Smut Reporting

Realism in Romance: Or, A Rant Less Academic than Holly’s Piece of the Same Name

For reference purposes, here’s Holly’s piece on Realism in Romance.

I sometimes get lost in Goodreads review rabbit holes, and that’s a whole thing –  

(For starters, do you know what’s not helpful? “OMGGGGGG!!!! This book was AMAZING!!!!! But I’m not going to tell you anything that you might be specifically looking for or why it was so amazing but it just WASSSSSS!” That. That’s not helpful. Anyway.) 

– but I was down this Goodreads rabbit hole, and I suppose at some point in my reviewing life I’m guilty of this, but I keep reading these reviews that are a variation on, “This was SO unrealistic!”

And I just – We’re reading the same genre, right? Romance novels, like, um, other novels, movies and TV shows, are highly dramatized stories, with romance novels specifically being designed to tap into our pleasure centers. 

You want to talk about not realistic

I should stop here, because I actually regularly text Holly and Ingrid asking, “Are people really like this? Are these normal feelings? This doesn’t make sense to me at all.” To which Ingrid typically replies, “Yes, Erin, people are really like that. Sometimes I wonder what planet you live on.” But I have been called a robot (among other things) before, so I guess it’s just a good thing I have useful people to tell me how other people function. 


Let’s get back to that whole “lack of realism” thing.

Whatever it is isn’t “realistic” (today it was sex in an isolated but technically public place, and, ma’am, I think you are confusing “realistic” with “responsible”), but:

  • Every billionaire CEO ever would proposition their assistant, who’d be down with that, and it wouldn’t be an HR nightmare?
  • All these kidnapping victims would just be like, “Yeah, that’s fine, I was annoyed but in no way terrified for about four days, but that’s boring, so let’s bang because you’re hot”?
  • People legit Cyrano de Bergerac other people? Is that a real thing? (I actually want to know if it is – please tell me.)
  • Everyone is out there like, “You know what would solve my problems right now? A fake relationship”?
  • Nobody in the world keeps their hands to themselves when there’s only one bed?
  • Adorable, awkward nobodies really do exist as manic pixie dream people who capture the attention and hearts of the wealthy and powerful?
  • Literally no one in the world just optimistically dates without massive heartbreaks ensuing? It’s either all the sex or all the abstinence?
  • Grown men are running around punching other grown men in the face for dating their sisters? (I mean, this one is a possibility, but I really hope we’ve evolved as a society in this respect.)
  • People who’ve given up on their marriages suddenly…don’t?
  • All the lords in Georgian London were altruistic with hearts of gold? (But not actually enacting laws to that effect, apparently, so I have my doubts.)
  • HUMANS AND ALIENS COULD LEGITIMATELY BREED FERTILE OFFSPRING? (I mean, that’s basic biology, folks. But I guess PNR is excluded from this rant. I won’t get into shifters, then.)

Please. I’d like to read all this “realistic” smut everyone keeps talking about.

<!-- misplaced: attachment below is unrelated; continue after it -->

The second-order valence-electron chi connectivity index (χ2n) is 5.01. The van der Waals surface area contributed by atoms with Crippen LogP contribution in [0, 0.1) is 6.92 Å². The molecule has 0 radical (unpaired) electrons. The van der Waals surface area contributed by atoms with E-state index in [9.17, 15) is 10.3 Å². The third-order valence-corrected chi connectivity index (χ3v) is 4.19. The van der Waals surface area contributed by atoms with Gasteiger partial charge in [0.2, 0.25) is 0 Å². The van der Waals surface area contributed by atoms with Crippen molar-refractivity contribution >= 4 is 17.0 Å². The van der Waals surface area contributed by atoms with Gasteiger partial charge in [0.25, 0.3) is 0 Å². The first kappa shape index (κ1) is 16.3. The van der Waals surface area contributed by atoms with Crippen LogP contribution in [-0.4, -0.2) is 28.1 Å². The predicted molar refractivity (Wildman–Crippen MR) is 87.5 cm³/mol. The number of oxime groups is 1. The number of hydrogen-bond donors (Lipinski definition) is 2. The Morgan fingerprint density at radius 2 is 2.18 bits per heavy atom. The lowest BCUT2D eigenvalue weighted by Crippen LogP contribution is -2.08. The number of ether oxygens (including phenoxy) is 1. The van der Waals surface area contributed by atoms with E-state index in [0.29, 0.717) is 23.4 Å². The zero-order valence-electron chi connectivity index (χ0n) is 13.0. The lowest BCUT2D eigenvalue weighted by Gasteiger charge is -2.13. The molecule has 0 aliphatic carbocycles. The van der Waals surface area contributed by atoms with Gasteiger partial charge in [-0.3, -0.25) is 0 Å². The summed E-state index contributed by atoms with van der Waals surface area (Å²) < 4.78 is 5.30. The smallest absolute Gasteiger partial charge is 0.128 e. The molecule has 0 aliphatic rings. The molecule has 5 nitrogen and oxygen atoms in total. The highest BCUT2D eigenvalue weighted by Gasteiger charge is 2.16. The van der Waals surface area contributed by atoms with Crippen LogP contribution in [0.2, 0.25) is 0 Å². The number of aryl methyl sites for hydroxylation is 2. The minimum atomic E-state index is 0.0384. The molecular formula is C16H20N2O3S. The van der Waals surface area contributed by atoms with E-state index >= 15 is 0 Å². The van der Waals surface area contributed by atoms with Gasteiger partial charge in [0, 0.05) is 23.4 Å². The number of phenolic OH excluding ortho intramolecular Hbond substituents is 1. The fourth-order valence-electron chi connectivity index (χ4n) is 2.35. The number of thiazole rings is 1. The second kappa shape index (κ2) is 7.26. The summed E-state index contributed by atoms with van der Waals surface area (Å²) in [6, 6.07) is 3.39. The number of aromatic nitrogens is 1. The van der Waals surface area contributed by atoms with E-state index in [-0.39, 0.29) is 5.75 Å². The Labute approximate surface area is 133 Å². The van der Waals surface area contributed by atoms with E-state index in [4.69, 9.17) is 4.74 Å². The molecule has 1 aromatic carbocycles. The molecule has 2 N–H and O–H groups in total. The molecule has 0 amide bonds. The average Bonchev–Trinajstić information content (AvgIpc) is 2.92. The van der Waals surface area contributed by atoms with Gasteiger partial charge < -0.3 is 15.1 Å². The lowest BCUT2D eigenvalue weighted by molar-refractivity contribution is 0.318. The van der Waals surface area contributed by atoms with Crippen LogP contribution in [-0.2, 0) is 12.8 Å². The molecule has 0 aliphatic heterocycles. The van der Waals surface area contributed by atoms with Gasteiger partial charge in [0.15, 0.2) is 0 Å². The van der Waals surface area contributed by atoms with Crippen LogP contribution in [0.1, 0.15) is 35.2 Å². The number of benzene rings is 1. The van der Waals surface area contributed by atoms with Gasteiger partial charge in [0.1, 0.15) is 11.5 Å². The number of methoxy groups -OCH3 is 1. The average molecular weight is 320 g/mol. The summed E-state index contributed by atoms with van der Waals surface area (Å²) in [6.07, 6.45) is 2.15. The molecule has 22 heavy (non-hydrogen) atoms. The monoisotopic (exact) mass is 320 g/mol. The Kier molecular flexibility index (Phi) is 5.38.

Except that I probably really wouldn’t because it would be spectacularly dull. 

And really, it’s not just annoying that readers and reviewers respond to books with inconsistent claims of a lack of realism. It’s sometimes actively harmful. Because when people start questioning realism in romance fiction, it’s not just that they believe a kidnapping plot is NBD, but two professionals having sex in a semi-public place is bananapants. It’s also that they don’t identify with a marginalized group, or don’t have a history degree in the socioeconomic power structures of Golden Age New York (for example), and they start using that exclusive language to negate cultures or subcultures or language or behaviors that don’t mesh with their own vision of reality. A reality that is largely based not on historical or cultural verisimilitude but rather on generic verisimilitude. And that’s a huge bummer.

P.S. “It felt so real” doesn’t evoke the same frustration for me, maybe because it’s positive and indicates a sense of resonance? Whereas “unrealistic” seems used to externally validate what is essentially a feeling of dissonance and has very little to do with realism? What do you think?

4 thoughts on “Realism in Romance: Or, A Rant Less Academic than Holly’s Piece of the Same Name”

  1. Just my take and therefore super subjective: I read romance SPECIFICALLY to avoid all forms of “realism”. I like my escapist fluff straight up on the rocks, thanks. Historical verisimilitude is a valid point and yes, real-life human beings are generally garbage to other humans, passing discriminatory laws and keeping to their own social/economic sphere and all kinds of other non-romantic things. It’s just…why would I want to read about that realistically, when I can live it every day? Real life is also much lacking in kinky sex and orgasms. Definitely spectacularly dull.

    Liked by 2 people

    1. I like this take! I’ve gone back to Holly’s piece many times since she wrote it (because it is very useful), but I think what I managed to distill in my own head when writing this piece is that it seems like “unrealistic” actually means “didn’t resonate with me.” But whereas the latter statement takes ownership of the sentiment, the former seems to put the onus on the writer.

      There’s so much smut to read out in the world! Fluffy, dramatic, fantastical, gritty, and so on. It just doesn’t seem necessary to funnel stories into “realistic” and “unrealistic” barrels. Sigh. And yeah–sometimes real life is just not where my head needs to be.

      Liked by 1 person

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